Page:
Front Porch Books is a monthly tally of books—mainly advance review copies (aka “uncorrected proofs” and “galleys”)—I’ve received from publishers, but also sprinkled with packages from Book Mooch, independent bookstores, Amazon and other sources. Because my dear friends, Mr. FedEx and Mrs. UPS, leave them with a doorbell-and-dash method of delivery, I call them my Front Porch Books. In this digital age, ARCs are also beamed to the doorstep of my Kindle via NetGalley and Edelweiss. Note: many of these books won’t be released for another 2-6 months; I’m here to pique your interest and stock your wish lists. Cover art and opening lines may change before the book is finally released. I should also mention that, in nearly every case, I haven’t had a chance to read these books.
Brat Pack America
by Kevin Smokler
(Rare Bird Books)
Continuing my binge of 80s pop culture (after swigging down Searching for John Hughes by Jason Diamond like it was a cardboard box of Hi-C Ecto Cooler), I’m ready to go back in time to hang out with the Brat Pack. Kevin Smokler’s “Love Letter to 80s Teen Movies” looks like the perfect ticket to go back to those days. DeLorean not included.
Jacket Copy: From the fictional towns of Hill Valley, California, and Shermer, Illinois, to the beautiful landscapes of the “Goondocks” in Astoria and the “time of your life” dirty dancing resort still alive and well in Lake Lure, North Carolina, ’80s teen movies left their mark not just on movie screen and in the hearts of fans, but on the landscape of America itself. Like few other eras in movie history, the ’80s teen movies has endured and gotten better with time. In Brat Pack America, Kevin Smokler gives virtual tours of your favorite movies while also picking apart why these locations are so important to these movies. Including interviews with actors, writers, and directors of the era, and chock full of interesting facts about your favorite ’80s movies, Brat Pack America is a must for any fan. Smokler went to Goonies Day in Astoria, Oregon, took a Lost Boys tour of Santa Cruz, California, and deeply explored every nook and cranny of the movies we all know and love, and it shows.
Opening Lines: It broke my heart that I couldn’t visit Hill Valley. It seemed like such a nice town to grow up in, even if it’d had a run of bad luck since 1955. Still, I was pretty sure that if stood near the clock tower right as the high school let out, I’d see Marty McFly rolling by on his skateboard. I’d yell “Hey, McFly,” but in a nice way, and thank him for being a weird kid from a weird family with a pretty girlfriend and a band and a mad scientist for a best friend. If I could visit Hill Valley, California, which I guessed was somewhere around the bend in the state’s elbow, maybe I could tell Marty McFly, “When I’m seventeen, I want to be just like you.”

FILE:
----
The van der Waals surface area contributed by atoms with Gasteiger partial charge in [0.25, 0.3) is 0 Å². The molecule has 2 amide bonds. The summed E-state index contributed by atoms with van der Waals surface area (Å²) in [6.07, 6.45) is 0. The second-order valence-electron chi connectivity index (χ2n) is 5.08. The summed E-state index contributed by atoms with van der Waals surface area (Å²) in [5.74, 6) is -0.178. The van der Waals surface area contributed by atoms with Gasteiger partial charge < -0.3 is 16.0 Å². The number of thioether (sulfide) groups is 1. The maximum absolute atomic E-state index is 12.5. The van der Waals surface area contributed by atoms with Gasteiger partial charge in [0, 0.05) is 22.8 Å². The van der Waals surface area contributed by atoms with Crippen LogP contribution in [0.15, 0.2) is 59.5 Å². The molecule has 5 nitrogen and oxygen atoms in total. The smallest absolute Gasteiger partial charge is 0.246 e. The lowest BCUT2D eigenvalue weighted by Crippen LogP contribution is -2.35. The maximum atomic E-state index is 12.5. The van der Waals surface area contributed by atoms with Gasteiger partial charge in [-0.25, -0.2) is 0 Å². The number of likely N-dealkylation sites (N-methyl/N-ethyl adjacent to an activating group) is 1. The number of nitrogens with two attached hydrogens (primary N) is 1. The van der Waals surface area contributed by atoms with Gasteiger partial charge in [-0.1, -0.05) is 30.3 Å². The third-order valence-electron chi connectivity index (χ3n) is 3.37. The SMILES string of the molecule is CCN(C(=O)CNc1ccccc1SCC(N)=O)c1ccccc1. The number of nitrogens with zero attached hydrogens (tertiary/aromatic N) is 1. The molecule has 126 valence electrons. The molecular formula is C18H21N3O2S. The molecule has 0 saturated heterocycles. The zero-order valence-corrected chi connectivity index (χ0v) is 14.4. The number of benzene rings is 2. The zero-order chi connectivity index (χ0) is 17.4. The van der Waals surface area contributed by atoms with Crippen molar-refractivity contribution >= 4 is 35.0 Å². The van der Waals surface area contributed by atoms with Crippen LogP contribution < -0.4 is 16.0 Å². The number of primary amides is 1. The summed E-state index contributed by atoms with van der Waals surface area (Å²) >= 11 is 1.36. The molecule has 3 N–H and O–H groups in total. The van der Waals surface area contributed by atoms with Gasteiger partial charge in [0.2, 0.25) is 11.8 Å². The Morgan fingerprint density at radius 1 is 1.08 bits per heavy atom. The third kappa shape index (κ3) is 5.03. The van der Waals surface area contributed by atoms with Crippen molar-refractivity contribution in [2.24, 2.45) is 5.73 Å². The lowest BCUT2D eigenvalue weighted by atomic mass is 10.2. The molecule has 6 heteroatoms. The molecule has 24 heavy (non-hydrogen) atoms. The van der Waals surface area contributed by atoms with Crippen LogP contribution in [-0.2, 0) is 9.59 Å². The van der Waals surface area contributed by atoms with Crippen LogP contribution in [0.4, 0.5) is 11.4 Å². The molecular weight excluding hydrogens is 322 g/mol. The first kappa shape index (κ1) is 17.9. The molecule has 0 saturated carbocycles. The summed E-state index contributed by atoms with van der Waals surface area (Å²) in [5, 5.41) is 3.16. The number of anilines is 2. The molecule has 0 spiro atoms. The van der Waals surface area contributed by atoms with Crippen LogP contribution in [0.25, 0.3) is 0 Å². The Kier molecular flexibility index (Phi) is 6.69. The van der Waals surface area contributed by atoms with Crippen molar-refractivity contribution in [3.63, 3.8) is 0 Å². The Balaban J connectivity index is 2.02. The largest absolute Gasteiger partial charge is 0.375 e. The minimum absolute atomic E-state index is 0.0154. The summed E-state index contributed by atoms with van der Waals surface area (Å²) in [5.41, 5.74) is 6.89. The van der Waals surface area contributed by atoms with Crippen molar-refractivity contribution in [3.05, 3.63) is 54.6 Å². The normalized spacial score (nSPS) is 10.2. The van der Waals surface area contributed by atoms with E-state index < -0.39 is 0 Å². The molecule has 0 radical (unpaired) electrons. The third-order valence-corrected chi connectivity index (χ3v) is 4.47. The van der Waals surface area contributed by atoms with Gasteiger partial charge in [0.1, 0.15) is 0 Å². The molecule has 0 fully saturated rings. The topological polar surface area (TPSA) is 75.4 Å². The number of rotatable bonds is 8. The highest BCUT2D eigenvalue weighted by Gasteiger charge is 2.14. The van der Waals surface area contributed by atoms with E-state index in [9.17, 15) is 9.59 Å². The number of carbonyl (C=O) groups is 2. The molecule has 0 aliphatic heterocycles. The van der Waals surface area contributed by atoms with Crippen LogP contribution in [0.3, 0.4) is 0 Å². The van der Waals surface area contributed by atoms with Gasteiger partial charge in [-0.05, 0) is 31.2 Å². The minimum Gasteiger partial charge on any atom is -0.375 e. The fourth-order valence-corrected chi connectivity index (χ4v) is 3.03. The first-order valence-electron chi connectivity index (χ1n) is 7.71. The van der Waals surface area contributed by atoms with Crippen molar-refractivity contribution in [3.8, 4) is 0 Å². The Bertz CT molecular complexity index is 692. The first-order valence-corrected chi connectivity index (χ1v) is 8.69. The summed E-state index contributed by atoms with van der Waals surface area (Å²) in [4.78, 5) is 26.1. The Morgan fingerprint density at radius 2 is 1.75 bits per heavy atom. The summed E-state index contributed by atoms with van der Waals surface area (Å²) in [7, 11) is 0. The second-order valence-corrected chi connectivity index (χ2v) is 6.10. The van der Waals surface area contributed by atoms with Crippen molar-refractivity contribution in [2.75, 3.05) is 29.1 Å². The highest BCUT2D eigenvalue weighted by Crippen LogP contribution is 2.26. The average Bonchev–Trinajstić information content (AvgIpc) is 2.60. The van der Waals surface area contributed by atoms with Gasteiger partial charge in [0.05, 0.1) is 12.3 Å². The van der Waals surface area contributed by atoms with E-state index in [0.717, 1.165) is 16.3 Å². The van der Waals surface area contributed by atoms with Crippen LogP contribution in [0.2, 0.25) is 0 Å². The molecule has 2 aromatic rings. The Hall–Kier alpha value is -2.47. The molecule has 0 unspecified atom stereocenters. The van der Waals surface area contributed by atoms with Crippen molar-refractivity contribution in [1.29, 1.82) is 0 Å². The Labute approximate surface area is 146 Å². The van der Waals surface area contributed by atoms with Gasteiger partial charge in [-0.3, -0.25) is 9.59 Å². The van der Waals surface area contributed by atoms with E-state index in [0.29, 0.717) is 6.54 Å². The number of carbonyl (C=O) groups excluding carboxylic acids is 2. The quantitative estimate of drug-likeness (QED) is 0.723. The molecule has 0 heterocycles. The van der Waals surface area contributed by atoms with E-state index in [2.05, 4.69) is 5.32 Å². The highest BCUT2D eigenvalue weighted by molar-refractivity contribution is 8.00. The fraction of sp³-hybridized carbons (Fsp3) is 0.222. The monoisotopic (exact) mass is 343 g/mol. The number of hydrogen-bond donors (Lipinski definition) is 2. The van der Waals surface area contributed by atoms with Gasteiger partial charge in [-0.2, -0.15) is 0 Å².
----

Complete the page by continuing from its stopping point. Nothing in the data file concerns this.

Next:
by Tim Pears
And if I want to go even farther back in time, I’ll turn to the pages in Tim Pears’ new novel (available in the U.S. in February). The Horseman, set in rural pre-World War I England, is the first in a trilogy of novels featuring the titular equestrian Leo. I’m ready to go for a ride.
Jacket Copy: From the prize-winning author of In the Place of Fallen Leaves comes a beautiful, hypnotic pastoral novel reminiscent of Thomas Hardy, about an unexpected friendship between two children, set in Devon in 1911. In a forgotten valley, on the Devon-Somerset border, the seasons unfold. Twelve-year-old Leopold Sercombe skips school to help his father, a carter. Skinny and pale, with eyes as dark as sloes, Leo dreams of a job on the Master’s stud farm. As ploughs furrow the January fields, the Master’s daughter, young Miss Charlotte, shocks the estate’s tenants by wielding a gun at the annual shoot. Spring comes and Leo is breaking a colt when a boy dressed in a Homburg, breeches and riding boots appears. Peering under the stranger’s hat, he discovers Charlotte. And so a friendship begins, bound by a deep love of horses, but divided by rigid social boundaries—boundaries that become increasingly difficult to navigate as they approach adolescence. Suffused with the magic of nature, this hallucinatory, beautiful tale of a loss of innocence builds with a hypnotic power. Evoking the realities of agricultural life with precise, poetic brushstrokes, Tim Pears has created a masterful pastoral novel.
Opening Lines: The boy, Leopold Jonas Sercombe, stood by his father at the open doorway to the smithy. Jacob Crocker’s younger son, the gangly one, fed a circle of metal into the furnace. Outside, behind the boy, the earth was frozen. His feet were numb and his arse throbbed with the cold but he could feel the heat on his face. His father’s gaze was rapt and hawkish, he’d come to scrutinise, for these wheels were for the great waggon and he’d let naught shoddy by. Merely by his presence he gave Jacob Crocker to know that if Albert Sercombe found fault, nothing would please him more than to reject the lot for the master.
Death: An Oral History
by Casey Jarman
I once wrote a terrible poem which began like this:
We are none of usAnd so on, until the final breath of the last stanza. Though its literary merits are debatable, one thing is true: we all think about death, we all try to prepare for death, and we’re all completely lousy in our predictions of when it will come for us. That’s one reason why Casey Jarman’s oral history of The End is an appealing read. The book won’t have the answer to my own personal finality, but it will be interesting to get a fresh perspective on the subject from a chorus of voices.
Given x number of days.
The heart will seize and stop,
Abrupt and rude as a slammed door.
You will choke in a restaurant
Filled with people who always intended
To take that Red Cross course.